Gambling on the number of times that one can press snooze before being irreversibly late for work, provides hours of entertainment/sleep. Whilst most athletes attribute their accomplishments to hard work and dedication, the “Snooze Button Surfer” can achieve unrivalled success without ever needing to open an eyelid. One “Surfer” be-known to the Daily Grindstone, once claimed to have left himself just six minutes before stepping out of the door. How did he achieve this? Idleness and the occasional late night.

After a few weeks of snooze surfing, one will appreciate the simple pleasure that comes from mastering your alarm clock. No longer shall that mechanical Hitler decide when you rise from your slumber!

Monday, 4 April 2011

Office Tennis

The inexperienced skiver can be identified by a morose expression and penchant for studying clocks. Gazing at the hour hand of a Seiko wrist watch is a thankless task and many would-be timewasters will eventually succumb to the lures of diligence. For shirkers wishing to avoid the pitfalls of hard work, there are a number of activities that can help to stave off the boredom of watching your life expire. In the run up to the Office Olympics, the Daily Grindstone will be presenting some of the greatest office sports.

Office Tennis

Office tennis is a simple but rewarding game that involves two active participants and one irritating but gullible colleague. The game begins when the first player “serves” the ball. To serve, player one beckons the irritating colleague (the ball) and provides a reason for them to approach the other player. Eg. “Have you started work on the XYZ report yet? I think that maybe Dave could help as he did it last year.”

Having received the ball, player two should “return play” by answering the query and creating a reason to ‘return’ the ball to player one. Eg. “Yes I did work on that report but I think Tim presented it. Why don’t you ask him to send you the slides?” Should the ball lose interest or, for any other reason, fail to return, the last player to execute a successful play will gain one point.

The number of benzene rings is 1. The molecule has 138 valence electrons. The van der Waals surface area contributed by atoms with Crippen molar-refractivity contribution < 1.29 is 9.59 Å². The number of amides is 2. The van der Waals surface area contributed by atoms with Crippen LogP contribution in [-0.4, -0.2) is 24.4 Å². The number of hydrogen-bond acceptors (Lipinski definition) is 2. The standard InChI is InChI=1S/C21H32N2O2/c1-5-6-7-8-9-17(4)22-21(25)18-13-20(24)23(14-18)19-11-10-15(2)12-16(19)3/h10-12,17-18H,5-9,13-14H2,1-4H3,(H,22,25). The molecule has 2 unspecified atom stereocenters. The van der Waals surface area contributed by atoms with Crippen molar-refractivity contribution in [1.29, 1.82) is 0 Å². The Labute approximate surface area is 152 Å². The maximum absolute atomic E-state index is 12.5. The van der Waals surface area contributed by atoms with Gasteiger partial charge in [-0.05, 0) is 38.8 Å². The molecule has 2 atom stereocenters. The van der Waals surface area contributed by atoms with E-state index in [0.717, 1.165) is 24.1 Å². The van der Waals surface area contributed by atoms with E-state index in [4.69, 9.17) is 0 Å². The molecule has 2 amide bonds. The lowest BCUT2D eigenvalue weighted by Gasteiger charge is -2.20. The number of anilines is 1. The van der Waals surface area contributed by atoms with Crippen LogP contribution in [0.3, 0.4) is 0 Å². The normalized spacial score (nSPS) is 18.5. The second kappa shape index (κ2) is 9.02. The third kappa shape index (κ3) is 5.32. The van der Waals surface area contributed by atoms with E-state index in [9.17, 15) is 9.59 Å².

The first player to reach eleven points is deemed the winner and can progress to the next round of the tournament.

Scoring points can be made easier by presenting your opponent with a difficult question to answer or deflect.

Friday, 1 April 2011

Acceptable Internet Usage

Arch nemesis to all internet procrastinators is the IT Man. The office's Big Brother, Dave from IT, scans personal emails and internet search history for visible signs of defection. Despite looking like Gareth Keenan's (Google the name) older slightly chubbier brother, Dave's friendly facade hides a ruthless hunter who will stop at nothing to protect his network from Trojan Horses, Worms, Spyware, Malware, Freeware, Shareware, Care-bears, apple an' pears, and awkward stares.

An email from the IT department can only ever mean one of two things, either the server is down for routine maintenance (don't forget to save your work) or they have uncovered your penchant for browsing Ebay and Googling "pictures of cats smoking cigars." Opening the email with a click of the perspiration soaked mouse, the skiver is unable to hide their relief as they read about a software malfunction that has deleted everything from the last five hours. Whilst their co-workers wail like maudlin banshees, the skiver cannot help but smile as their browsing history vanishes like Jackie's unsaved report. Despite the IT Man’s best efforts, lady luck has granted them pardon from a workplace disciplinary and this calls for a celebratory trip to Facebook.

The seasoned skiver lives in constant fear of being rumbled by IT and yet lacks the discipline to resist another bite from the forbidden fruit. Refreshing Gmail in the hope of uncovering an interesting message, the internet procrastinator thrives on the adrenalin rush that comes from pushing the boundaries of ‘acceptable internet usage.’ Like a high stakes game of cat and mouse, the skiver confuses his nerdy nemesis by throwing the occasional work website into a sea of incriminating personal sites. Meticulously deleting all traces of their internet usage, each visit to “I AM” is a potential crime scene just waiting to sound the death bell of their career.

Although Dave from IT actually has very little interest in monitoring 500 individual email inboxes (he prefers to spend his time on the Nottingham Forest Supporters forum), he does enjoy the power it affords him. Tread carefully when dealing with the IT Man or you could become the next Simon from Personnel, publicly shamed at the Christmas party for being  a "roleplaying, World of Warcraft loving nonce."